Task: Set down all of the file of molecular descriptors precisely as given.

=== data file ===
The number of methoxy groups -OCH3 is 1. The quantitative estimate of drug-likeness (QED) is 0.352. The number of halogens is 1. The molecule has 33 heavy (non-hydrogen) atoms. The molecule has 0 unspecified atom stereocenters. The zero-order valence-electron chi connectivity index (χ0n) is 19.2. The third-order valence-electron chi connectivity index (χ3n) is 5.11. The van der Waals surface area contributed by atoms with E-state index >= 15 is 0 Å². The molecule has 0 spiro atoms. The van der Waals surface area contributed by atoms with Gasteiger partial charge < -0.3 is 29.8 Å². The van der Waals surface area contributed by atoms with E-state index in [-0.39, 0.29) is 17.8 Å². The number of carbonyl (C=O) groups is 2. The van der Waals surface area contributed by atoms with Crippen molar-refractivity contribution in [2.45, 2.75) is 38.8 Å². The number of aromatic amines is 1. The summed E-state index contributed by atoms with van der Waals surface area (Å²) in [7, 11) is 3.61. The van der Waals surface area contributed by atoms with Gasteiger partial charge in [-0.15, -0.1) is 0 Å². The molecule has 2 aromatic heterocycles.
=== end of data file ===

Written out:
The number of methoxy groups -OCH3 is 1. The quantitative estimate of drug-likeness (QED) is 0.352. The number of halogens is 1. The molecule has 33 heavy (non-hydrogen) atoms. The molecule has 0 unspecified atom stereocenters. The zero-order valence-electron chi connectivity index (χ0n) is 19.2. The third-order valence-electron chi connectivity index (χ3n) is 5.11. The van der Waals surface area contributed by atoms with E-state index >= 15 is 0 Å². The molecule has 0 spiro atoms. The van der Waals surface area contributed by atoms with Gasteiger partial charge < -0.3 is 29.8 Å². The van der Waals surface area contributed by atoms with E-state index in [-0.39, 0.29) is 17.8 Å². The number of carbonyl (C=O) groups is 2. The van der Waals surface area contributed by atoms with Crippen molar-refractivity contribution in [2.45, 2.75) is 38.8 Å². The number of aromatic amines is 1. The summed E-state index contributed by atoms with van der Waals surface area (Å²) in [7, 11) is 3.61. The van der Waals surface area contributed by atoms with Gasteiger partial charge in [-0.15, -0.1) is 0 Å². The molecule has 2 aromatic heterocycles.